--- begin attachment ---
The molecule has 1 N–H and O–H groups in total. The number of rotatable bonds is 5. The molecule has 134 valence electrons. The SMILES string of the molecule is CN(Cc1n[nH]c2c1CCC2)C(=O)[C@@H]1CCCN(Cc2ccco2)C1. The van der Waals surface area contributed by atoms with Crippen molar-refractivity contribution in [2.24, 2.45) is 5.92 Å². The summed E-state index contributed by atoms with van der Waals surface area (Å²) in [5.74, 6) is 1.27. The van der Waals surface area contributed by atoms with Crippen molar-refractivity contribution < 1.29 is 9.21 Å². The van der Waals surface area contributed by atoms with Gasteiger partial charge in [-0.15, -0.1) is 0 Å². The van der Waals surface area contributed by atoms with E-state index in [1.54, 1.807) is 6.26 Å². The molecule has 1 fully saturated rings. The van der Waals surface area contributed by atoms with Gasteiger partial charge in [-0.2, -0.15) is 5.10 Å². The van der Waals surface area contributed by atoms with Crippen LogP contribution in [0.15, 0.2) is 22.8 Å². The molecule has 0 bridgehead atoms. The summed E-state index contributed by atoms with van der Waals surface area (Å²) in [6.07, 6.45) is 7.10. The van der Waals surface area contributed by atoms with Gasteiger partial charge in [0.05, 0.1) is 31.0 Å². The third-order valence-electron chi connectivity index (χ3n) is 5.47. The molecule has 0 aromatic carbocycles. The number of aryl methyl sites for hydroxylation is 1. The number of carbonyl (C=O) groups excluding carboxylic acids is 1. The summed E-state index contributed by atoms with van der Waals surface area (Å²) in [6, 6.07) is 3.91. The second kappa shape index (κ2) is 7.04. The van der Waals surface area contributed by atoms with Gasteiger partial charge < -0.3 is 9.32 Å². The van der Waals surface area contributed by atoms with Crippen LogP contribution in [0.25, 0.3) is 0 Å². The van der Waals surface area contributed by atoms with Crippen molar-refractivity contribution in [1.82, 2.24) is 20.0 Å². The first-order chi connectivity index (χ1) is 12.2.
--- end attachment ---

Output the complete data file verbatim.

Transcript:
The molecule has 1 N–H and O–H groups in total. The number of rotatable bonds is 5. The molecule has 134 valence electrons. The SMILES string of the molecule is CN(Cc1n[nH]c2c1CCC2)C(=O)[C@@H]1CCCN(Cc2ccco2)C1. The van der Waals surface area contributed by atoms with Crippen molar-refractivity contribution in [2.24, 2.45) is 5.92 Å². The summed E-state index contributed by atoms with van der Waals surface area (Å²) in [5.74, 6) is 1.27. The van der Waals surface area contributed by atoms with Crippen molar-refractivity contribution < 1.29 is 9.21 Å². The van der Waals surface area contributed by atoms with Gasteiger partial charge in [-0.15, -0.1) is 0 Å². The van der Waals surface area contributed by atoms with E-state index in [1.54, 1.807) is 6.26 Å². The molecule has 1 fully saturated rings. The van der Waals surface area contributed by atoms with Gasteiger partial charge in [-0.2, -0.15) is 5.10 Å². The van der Waals surface area contributed by atoms with Crippen LogP contribution in [0.15, 0.2) is 22.8 Å². The molecule has 0 bridgehead atoms. The summed E-state index contributed by atoms with van der Waals surface area (Å²) in [6.07, 6.45) is 7.10. The van der Waals surface area contributed by atoms with Gasteiger partial charge in [0.05, 0.1) is 31.0 Å². The third-order valence-electron chi connectivity index (χ3n) is 5.47. The molecule has 0 aromatic carbocycles. The number of aryl methyl sites for hydroxylation is 1. The number of carbonyl (C=O) groups excluding carboxylic acids is 1. The summed E-state index contributed by atoms with van der Waals surface area (Å²) in [6, 6.07) is 3.91. The second kappa shape index (κ2) is 7.04. The van der Waals surface area contributed by atoms with Gasteiger partial charge < -0.3 is 9.32 Å². The van der Waals surface area contributed by atoms with Crippen LogP contribution in [0.25, 0.3) is 0 Å². The van der Waals surface area contributed by atoms with Crippen molar-refractivity contribution in [1.82, 2.24) is 20.0 Å². The first-order chi connectivity index (χ1) is 12.2.